Brian Fallon didn’t NEED to make Elsie. By the time this album arrived – the one and only record Fallon made with the side project he dubbed The Horrible Crowes – Fallon was already well on his way to rock star status…or, at least, it seemed that way at the time. His full-time band, The Gaslight Anthem, had released three albums and an EP in the space of three years and about two weeks – a remarkable run that saw the band gaining ground with each release. By the time Elsie arrived in September 2011, there was already buzz brewing about Gaslight Anthem LP4, and about how that album had the potential to launch Fallon and company into a whole new stratosphere. Just about anyone else would have taken a well-deserved break. Based on the exhaustion that would eventually crash The Gaslight Anthem, maybe Fallon should have. Instead, he teamed up with his guitar tech, Ian Perkins, and made one of the great left-turn albums in 21st century rock ‘n’ roll. Some days, I think it might just be his masterpiece.
Elsie was the first Brian Fallon album I ever loved right away. The ’59 Sound and American Slang are albums I have come to adore in every respect, but they were slow burns for me. I came to The ’59 Sound right at the same time I was falling into the world of Bruce Springsteen, and at the time, listening to it mostly just made me want to go listen to Born to Run or Darkness on the Edge of Town. I fell in love with The ’59 Sound in the years that followed, to the point where I was highly anticipating 2010’s American Slang. But that album scanned to me, at first, as thrilling but slight. Its fleet 10-song tracklist and no-frills production style are what I view today as two of the top draws of the album, but they left me at the time with a distinct “Is this it?” feeling.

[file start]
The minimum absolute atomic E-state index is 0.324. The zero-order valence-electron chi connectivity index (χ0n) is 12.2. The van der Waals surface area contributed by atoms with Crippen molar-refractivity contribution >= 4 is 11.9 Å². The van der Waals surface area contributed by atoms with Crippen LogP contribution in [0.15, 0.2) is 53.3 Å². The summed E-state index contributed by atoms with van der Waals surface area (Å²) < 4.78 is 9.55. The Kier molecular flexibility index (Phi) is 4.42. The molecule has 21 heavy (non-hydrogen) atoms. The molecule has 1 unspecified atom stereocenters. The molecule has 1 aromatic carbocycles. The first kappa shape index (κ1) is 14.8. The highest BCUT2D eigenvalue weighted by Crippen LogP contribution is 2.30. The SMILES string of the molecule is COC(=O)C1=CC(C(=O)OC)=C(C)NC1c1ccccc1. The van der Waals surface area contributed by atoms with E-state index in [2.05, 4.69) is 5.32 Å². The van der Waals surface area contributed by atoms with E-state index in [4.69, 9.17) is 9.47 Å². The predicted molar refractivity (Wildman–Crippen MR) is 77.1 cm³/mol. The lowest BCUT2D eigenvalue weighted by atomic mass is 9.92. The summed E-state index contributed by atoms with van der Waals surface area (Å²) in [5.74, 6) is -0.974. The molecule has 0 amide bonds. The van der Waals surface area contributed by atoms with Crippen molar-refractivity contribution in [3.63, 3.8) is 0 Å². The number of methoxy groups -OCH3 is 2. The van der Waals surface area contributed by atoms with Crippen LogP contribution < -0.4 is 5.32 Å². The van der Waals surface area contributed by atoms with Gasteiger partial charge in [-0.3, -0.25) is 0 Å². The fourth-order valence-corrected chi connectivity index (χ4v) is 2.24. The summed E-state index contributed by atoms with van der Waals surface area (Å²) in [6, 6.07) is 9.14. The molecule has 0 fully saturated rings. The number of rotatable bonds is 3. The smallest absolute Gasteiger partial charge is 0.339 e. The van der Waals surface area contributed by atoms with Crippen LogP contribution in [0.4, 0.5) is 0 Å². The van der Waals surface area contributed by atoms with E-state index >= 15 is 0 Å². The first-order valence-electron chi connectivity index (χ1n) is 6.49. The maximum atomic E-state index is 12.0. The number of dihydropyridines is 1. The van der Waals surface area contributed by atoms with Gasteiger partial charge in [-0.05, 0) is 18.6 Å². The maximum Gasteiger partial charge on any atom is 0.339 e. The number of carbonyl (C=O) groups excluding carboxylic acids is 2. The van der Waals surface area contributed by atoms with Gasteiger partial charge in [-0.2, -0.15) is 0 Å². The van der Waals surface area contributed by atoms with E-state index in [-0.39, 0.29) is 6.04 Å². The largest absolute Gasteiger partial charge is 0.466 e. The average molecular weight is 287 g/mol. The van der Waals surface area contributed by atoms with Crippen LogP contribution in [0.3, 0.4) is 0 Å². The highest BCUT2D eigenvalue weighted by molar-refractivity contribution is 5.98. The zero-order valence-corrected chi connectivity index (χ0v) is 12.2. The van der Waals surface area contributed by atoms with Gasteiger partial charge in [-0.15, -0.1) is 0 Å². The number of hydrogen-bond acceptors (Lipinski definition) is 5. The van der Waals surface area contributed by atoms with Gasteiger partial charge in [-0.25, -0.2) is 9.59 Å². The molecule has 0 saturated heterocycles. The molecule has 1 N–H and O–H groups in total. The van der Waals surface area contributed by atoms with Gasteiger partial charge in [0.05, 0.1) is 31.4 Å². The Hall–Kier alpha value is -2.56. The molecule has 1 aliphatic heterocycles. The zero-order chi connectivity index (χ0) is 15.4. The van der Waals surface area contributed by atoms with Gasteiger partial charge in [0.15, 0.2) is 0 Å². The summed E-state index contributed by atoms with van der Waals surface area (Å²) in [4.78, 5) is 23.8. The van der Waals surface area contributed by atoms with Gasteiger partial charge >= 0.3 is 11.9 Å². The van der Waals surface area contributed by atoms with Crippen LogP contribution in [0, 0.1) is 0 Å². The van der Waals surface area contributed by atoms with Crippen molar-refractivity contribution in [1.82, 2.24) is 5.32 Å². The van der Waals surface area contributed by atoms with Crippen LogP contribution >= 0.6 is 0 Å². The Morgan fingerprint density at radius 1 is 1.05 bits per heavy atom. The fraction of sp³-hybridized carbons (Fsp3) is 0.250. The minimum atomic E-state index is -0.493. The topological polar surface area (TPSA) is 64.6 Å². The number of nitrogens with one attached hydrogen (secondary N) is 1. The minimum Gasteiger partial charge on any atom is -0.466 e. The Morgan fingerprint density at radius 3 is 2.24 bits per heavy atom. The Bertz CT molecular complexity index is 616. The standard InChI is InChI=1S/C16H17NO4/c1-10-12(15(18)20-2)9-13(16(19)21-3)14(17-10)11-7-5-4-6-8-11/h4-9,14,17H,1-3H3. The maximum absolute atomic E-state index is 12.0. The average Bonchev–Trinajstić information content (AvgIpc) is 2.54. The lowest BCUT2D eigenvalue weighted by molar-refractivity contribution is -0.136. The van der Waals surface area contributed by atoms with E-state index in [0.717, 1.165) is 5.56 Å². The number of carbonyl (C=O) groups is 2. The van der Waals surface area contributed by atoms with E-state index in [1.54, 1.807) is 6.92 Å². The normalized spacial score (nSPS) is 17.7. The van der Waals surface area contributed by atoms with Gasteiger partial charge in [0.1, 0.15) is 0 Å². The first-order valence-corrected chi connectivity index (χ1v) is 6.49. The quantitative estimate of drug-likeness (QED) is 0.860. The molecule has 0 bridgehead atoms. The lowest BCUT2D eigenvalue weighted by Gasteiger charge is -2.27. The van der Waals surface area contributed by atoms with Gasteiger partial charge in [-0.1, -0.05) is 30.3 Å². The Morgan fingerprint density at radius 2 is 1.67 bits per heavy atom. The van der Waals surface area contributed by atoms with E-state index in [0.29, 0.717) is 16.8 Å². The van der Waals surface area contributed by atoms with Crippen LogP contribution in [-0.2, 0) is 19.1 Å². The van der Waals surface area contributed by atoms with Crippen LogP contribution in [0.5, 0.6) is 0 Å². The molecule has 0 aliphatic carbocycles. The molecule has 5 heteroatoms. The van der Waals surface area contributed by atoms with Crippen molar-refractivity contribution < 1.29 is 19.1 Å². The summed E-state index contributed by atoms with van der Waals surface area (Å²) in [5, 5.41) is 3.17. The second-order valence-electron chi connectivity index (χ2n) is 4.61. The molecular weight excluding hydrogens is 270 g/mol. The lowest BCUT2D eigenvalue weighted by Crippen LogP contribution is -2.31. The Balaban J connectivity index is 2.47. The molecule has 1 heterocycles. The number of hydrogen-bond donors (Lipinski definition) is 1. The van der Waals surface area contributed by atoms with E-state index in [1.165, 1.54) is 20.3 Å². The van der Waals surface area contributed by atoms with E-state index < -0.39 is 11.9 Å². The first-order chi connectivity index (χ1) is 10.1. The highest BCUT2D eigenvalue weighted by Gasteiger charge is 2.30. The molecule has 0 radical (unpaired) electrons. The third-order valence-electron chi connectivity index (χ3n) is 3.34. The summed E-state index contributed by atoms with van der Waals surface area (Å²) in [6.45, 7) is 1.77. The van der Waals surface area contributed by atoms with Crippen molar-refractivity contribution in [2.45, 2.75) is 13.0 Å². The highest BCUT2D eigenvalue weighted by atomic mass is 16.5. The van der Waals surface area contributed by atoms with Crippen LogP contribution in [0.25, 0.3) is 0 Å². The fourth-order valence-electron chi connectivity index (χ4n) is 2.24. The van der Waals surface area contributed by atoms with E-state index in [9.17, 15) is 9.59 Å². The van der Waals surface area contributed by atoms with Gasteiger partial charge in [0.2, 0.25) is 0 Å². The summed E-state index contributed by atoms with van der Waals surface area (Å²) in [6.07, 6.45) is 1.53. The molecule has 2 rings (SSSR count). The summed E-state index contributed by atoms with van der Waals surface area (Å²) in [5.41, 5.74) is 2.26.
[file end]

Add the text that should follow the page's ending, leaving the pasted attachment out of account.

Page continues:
But Elsie was different. Elsie was like diving into the dark heart of a dream. From the first time I heard it, it felt like an immersive, experiential epic. I was obsessed, at the time, with the idea of a songwriter stripping things back and getting “serious.” Rock ‘n’ roll anthems were great, but I firmly believed that an artist’s greatest works were waiting to be found when they turned down the amps, scaled back the production, and bared their souls. Elsie felt like that kind of album: the Nebraska, maybe, or the Blood on the Tracks. The album where the larger-than-life rock ‘n’ roll persona cracks and you get to see the fragile, blemished humanity behind the curtain.